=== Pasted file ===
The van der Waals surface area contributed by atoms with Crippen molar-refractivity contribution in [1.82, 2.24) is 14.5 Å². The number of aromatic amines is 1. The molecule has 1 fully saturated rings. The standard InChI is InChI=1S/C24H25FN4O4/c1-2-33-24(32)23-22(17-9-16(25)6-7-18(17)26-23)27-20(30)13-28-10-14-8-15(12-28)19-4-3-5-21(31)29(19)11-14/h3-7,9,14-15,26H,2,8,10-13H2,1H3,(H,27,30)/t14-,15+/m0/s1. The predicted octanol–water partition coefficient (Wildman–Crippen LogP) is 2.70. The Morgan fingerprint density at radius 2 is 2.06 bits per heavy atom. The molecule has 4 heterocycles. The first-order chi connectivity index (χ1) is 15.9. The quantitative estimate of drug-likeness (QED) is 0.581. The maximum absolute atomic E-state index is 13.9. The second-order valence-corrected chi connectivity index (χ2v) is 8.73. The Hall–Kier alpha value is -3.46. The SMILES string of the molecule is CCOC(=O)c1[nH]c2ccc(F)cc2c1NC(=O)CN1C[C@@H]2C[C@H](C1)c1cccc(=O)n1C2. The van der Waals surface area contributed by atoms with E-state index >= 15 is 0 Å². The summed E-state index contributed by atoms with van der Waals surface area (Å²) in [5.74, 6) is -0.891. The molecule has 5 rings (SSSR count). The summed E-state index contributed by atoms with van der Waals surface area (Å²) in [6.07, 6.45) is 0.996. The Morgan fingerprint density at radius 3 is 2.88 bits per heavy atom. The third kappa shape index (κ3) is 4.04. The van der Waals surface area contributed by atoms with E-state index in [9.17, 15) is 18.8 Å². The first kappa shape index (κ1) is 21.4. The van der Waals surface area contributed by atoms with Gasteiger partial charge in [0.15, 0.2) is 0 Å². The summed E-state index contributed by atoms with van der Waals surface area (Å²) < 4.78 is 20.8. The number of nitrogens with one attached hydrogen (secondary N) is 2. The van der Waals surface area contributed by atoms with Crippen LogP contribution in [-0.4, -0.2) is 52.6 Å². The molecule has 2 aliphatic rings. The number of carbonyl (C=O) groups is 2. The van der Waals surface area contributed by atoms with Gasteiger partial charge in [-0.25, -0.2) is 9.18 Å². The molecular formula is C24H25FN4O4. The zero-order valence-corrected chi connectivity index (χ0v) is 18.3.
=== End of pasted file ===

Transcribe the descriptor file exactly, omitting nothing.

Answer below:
The van der Waals surface area contributed by atoms with Crippen molar-refractivity contribution in [1.82, 2.24) is 14.5 Å². The number of aromatic amines is 1. The molecule has 1 fully saturated rings. The standard InChI is InChI=1S/C24H25FN4O4/c1-2-33-24(32)23-22(17-9-16(25)6-7-18(17)26-23)27-20(30)13-28-10-14-8-15(12-28)19-4-3-5-21(31)29(19)11-14/h3-7,9,14-15,26H,2,8,10-13H2,1H3,(H,27,30)/t14-,15+/m0/s1. The predicted octanol–water partition coefficient (Wildman–Crippen LogP) is 2.70. The Morgan fingerprint density at radius 2 is 2.06 bits per heavy atom. The molecule has 4 heterocycles. The first-order chi connectivity index (χ1) is 15.9. The quantitative estimate of drug-likeness (QED) is 0.581. The maximum absolute atomic E-state index is 13.9. The second-order valence-corrected chi connectivity index (χ2v) is 8.73. The Hall–Kier alpha value is -3.46. The SMILES string of the molecule is CCOC(=O)c1[nH]c2ccc(F)cc2c1NC(=O)CN1C[C@@H]2C[C@H](C1)c1cccc(=O)n1C2. The van der Waals surface area contributed by atoms with E-state index >= 15 is 0 Å². The summed E-state index contributed by atoms with van der Waals surface area (Å²) in [5.74, 6) is -0.891. The molecule has 5 rings (SSSR count). The summed E-state index contributed by atoms with van der Waals surface area (Å²) in [6.07, 6.45) is 0.996. The Morgan fingerprint density at radius 3 is 2.88 bits per heavy atom. The third kappa shape index (κ3) is 4.04. The van der Waals surface area contributed by atoms with E-state index in [9.17, 15) is 18.8 Å². The first kappa shape index (κ1) is 21.4. The van der Waals surface area contributed by atoms with Gasteiger partial charge in [0.15, 0.2) is 0 Å². The summed E-state index contributed by atoms with van der Waals surface area (Å²) < 4.78 is 20.8. The number of nitrogens with one attached hydrogen (secondary N) is 2. The van der Waals surface area contributed by atoms with Crippen LogP contribution in [-0.4, -0.2) is 52.6 Å². The molecule has 2 aliphatic rings. The number of carbonyl (C=O) groups is 2. The van der Waals surface area contributed by atoms with Gasteiger partial charge in [-0.25, -0.2) is 9.18 Å². The molecular formula is C24H25FN4O4. The zero-order valence-corrected chi connectivity index (χ0v) is 18.3.